The importance of forests &

the effects of deforestation

by Ria (age 10)

The causes and the effects of deforestation

The causes

    People have been cutting down rainforests and forests for over a century now! It is estimated that at this speed, in 100 years there will be no more forests in the world! In one year humans cut down 80,000 acres! One reason forests are being destroyed is so pasture land can be created for beef cows used by fast-food restaurants in the United States.


The effects (short term)

    Some short-term effects of deforestation are flooding and erosion. Flooding is caused because the trees and vegetation can not soak up all of the rainwater. Forests would need very thick vegetation to prevent flooding. Erosion happens when too many trees are cut down and the rain will erode the soil. When there is not enough vegetation the sun will heat up the soil and when the soil reaches the temperature of 25 degrees celsius some of the nutrients will evaporate. These leads to loss of more vegetation and increased erosion.


The effects (long term)

    Some long-term effects are climate change and less biodiversity. Climate change happens because of greenhouse gases. When trees die they release CO2. When many trees die there is no controlling how much CO2 is released into the atmosphere. CO2 will make the Earth's temperature rise and that will alter the weather.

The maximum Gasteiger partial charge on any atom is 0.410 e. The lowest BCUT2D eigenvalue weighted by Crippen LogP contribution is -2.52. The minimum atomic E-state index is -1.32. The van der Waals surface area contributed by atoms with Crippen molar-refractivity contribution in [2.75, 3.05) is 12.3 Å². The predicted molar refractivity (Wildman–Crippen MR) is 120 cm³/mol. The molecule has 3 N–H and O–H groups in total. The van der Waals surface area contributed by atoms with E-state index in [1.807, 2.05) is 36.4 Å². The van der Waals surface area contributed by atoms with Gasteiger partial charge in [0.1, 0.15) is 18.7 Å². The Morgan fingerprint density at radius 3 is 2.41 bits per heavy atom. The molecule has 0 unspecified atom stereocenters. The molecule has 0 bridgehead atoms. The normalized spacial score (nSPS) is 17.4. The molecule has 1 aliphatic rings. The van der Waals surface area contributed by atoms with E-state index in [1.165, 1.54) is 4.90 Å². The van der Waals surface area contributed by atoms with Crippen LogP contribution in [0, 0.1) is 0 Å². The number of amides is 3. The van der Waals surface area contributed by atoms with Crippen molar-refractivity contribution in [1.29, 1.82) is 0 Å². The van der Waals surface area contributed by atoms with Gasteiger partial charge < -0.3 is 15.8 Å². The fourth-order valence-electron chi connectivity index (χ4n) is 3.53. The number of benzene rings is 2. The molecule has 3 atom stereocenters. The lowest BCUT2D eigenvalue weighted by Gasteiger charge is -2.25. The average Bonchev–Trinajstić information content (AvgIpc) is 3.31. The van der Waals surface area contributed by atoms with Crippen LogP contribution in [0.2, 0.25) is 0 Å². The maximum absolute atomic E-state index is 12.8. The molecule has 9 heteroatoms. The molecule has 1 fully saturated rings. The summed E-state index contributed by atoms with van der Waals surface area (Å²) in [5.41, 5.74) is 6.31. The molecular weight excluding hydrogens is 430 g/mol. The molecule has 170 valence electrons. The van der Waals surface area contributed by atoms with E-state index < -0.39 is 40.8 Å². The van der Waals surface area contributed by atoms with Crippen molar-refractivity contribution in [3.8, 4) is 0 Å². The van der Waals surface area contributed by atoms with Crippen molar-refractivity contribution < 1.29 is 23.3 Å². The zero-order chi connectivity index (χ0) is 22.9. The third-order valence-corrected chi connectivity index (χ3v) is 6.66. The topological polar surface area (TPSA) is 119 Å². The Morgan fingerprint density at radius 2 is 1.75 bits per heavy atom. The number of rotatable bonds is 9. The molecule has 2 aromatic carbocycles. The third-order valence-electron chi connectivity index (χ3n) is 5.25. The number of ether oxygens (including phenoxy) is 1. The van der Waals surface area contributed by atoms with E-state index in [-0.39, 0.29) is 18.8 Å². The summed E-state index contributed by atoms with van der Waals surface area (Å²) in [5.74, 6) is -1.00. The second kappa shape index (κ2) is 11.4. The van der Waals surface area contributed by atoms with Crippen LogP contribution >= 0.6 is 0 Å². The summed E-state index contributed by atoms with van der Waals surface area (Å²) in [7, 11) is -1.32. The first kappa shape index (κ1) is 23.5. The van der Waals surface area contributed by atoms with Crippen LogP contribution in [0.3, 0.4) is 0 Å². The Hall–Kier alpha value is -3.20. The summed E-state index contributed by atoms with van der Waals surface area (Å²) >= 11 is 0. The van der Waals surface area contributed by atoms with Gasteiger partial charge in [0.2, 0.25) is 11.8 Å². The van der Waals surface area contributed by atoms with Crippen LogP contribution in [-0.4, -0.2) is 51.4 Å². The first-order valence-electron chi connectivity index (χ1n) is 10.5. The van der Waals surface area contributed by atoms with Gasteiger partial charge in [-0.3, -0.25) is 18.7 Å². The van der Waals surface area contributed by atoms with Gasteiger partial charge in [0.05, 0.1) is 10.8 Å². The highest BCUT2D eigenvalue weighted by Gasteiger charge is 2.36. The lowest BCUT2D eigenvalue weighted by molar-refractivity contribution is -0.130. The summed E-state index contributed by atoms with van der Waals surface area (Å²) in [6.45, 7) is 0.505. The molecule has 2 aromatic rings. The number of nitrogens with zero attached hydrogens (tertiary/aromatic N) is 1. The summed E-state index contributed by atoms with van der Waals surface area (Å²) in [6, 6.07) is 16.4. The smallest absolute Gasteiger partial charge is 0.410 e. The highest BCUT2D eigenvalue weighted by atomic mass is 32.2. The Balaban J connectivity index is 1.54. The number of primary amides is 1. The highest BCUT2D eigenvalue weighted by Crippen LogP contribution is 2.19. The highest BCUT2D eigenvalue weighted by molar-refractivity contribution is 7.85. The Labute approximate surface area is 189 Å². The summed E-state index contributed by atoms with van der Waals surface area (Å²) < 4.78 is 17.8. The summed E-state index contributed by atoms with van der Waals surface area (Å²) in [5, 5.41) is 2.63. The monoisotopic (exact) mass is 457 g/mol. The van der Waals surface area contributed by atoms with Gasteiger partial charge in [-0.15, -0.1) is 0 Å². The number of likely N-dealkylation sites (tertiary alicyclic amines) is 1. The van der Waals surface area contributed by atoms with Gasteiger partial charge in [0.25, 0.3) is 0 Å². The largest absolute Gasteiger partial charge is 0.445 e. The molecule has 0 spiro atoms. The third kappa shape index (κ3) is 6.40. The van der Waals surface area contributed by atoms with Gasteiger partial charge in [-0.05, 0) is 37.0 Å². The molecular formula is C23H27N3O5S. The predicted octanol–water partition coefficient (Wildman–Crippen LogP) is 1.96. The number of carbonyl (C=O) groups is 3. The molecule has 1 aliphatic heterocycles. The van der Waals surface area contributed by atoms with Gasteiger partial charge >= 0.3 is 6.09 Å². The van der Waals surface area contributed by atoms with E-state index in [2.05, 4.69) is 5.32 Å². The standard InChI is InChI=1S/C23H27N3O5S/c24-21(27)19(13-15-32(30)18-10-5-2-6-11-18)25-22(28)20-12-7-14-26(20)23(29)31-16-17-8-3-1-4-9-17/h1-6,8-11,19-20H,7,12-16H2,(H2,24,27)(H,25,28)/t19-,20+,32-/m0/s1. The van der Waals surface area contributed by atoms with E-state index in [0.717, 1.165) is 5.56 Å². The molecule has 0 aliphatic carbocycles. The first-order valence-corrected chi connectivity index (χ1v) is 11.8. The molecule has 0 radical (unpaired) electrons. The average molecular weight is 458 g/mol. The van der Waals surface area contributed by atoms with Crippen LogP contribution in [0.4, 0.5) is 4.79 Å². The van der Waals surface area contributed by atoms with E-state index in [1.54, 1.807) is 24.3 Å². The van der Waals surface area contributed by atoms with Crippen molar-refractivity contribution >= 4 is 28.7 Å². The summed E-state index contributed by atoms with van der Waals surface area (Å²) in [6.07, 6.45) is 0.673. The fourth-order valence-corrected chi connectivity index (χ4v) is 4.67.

Biodiversity is the combination of different species of life. Forests are home to plants, animals, fungus, and microorganisms. When people cut down trees, deforestation is destroying the habitats of these life forms. If we continue to cut down trees, the ecological web is destroyed. Destroying plants will mean destroying medicines and cures to many diseases that our world faces. 

We need forests a lot, and also need to stop deforestation from making our world a terrible place to live.


Why do we need forests?

    More than 300 million people live in forests and depend on them. They provide us with timber, paper, furniture, medicine, and wood for houses.

    Forests can make it rain regularly and when it rains into the soil, the rain can travel to aquifers and fill them up for the people who need it.

   Forests are very important because they absorb carbon dioxide (CO2) and pump out oxygen. One tree by itself can create one day’s supply of oxygen for ten people! Forests fight Global Warming by absorbing CO2 that fuels Global Warming.

    Trees clean up the air in large amounts. Forests take CO2, Sulfur Dioxide, and Nitrogen Dioxide out of the air that we breathe.

    By doing this, forests save 850 lives per year and $6.8 billion of Health Care cost. Forests and trees heal us by providing us with natural medicines.